Asthma patients are associated with symptoms of depression and stress. According to Crickmore et al., the prevalence of the disease causes mental health problems because of increased costs of treatment and management (2002, 25-7). For example, children suffering from the disease are limited to sports and other activities. A change in healthy habit and limitation to opportunities for social interaction and growth creates a feeling of loneliness as in the case of my chosen patient. Such children miss school for treatment appointments. Adults, on the other hand, both carers, and patients develop mood disorders because of failed strategies to control the diseases and lot of finance allocated to the medication. Lack of job security and the choice of changing career paths alter the mood of the patients and affect their overall quality of life (Leroyer et al. 1998, 267-70). The stressful events of the disease cause loss of control, embarrassment, denial, fear, and confusion lead to mental disorders that upset the patients, therefore, a psychological and emotional challenge to the care givers and the asthma patients.
Medication used and side effects
Asthma therapy aims to control the disease, minimize symptoms and reduce the risks of long-term morbidity. According to Zahradnik the medication of Asthma involves administration of corticosteroids and long-acting beta2-agonists to patients and managed byu inhalers incase of emergency (2011, 334). However, a significant portion of patients does not respond to the regular treatment with inhaled corticosteroids and long-acting beta2-agonists (Shen et al. 2011, 450). Asthma has a burden in management, therefore, subjecting patients to mental disorders, for example, depression and anxiety. The challenges experienced by the patients also include mobility, financial, transport, access to treatment and stress. Social and physical needs impact upon person’s status level of health and fitness. Socioeconomic factors, as well as the physical environment and individual behavior interactions, pose the challenges experienced by asthma patients. Asthma patients have the inability to adjust to the circumstance because of the delayed response of the disease to drug therapy (Steuten et al. 2007, 186). Mobility, therefore, becomes a challenge for the patients to move from different health levels in the society.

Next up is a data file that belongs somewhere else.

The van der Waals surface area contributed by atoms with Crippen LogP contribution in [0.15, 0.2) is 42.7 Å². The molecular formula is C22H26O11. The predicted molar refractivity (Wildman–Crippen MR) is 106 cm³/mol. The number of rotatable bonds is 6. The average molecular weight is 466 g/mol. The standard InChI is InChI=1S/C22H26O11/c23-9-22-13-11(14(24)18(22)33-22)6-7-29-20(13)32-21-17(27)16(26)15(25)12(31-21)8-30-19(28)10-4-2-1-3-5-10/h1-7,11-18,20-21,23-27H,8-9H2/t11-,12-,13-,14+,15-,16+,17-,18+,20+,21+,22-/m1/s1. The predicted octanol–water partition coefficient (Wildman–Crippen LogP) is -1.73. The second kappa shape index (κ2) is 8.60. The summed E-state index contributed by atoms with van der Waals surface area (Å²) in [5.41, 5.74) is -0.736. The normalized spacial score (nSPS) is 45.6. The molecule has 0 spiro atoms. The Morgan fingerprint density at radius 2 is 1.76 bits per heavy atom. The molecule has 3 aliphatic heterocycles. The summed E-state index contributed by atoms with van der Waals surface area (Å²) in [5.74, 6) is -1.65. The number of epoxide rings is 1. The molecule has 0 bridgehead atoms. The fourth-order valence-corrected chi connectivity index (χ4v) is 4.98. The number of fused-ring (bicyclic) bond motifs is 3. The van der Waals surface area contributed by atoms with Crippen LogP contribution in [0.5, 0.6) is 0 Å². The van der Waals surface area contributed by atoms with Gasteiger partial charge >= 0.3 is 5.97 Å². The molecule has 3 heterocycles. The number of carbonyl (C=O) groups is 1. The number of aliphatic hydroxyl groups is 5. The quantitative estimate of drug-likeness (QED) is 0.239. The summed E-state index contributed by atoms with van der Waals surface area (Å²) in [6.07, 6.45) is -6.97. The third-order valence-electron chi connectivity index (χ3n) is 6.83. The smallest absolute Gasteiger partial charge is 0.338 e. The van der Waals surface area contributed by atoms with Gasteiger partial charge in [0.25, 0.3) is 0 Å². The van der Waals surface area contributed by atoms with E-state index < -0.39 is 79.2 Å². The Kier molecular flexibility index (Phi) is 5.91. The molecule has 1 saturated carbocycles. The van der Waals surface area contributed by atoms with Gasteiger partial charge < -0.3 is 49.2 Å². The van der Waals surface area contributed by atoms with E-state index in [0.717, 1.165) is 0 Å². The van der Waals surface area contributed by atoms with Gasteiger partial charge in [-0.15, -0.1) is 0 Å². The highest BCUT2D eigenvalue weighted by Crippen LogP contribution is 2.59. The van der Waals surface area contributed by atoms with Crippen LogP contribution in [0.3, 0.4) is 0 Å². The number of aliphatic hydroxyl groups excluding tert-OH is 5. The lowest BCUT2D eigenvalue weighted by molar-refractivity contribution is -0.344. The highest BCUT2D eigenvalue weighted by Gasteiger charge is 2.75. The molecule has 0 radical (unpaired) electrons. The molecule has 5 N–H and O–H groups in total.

Policies and drivers for effectiveness of care and public health for long-term conditions of asthma
Management of Asthma as a long-term condition should be proactive, patient-centered and preventive. Policies and drivers coordination create an effective care which incorporates a collaborative role of support to the asthma patients. The need to improve the treatment and management of long-term conditions is important and as a result, the National Policies which include National Service Frameworks, NICE guidelines, Care pathways, Framework for Personalized Care and Population for Nurses, Midwives, Health Visitors and Allied Health professionals. Long-term management recognizes a re-designed service delivery that allows patients to develop a responsive system. The policies and drivers for the effectiveness of care and public health tend to be as clinician responsibility as well as a collaborative endeavor with active patient involvement (Fortin et al. 2013, 132). Health and social care professionals identify the needs which help in deciding on priorities for information sharing, decision-making, and action planning to support asthma patients.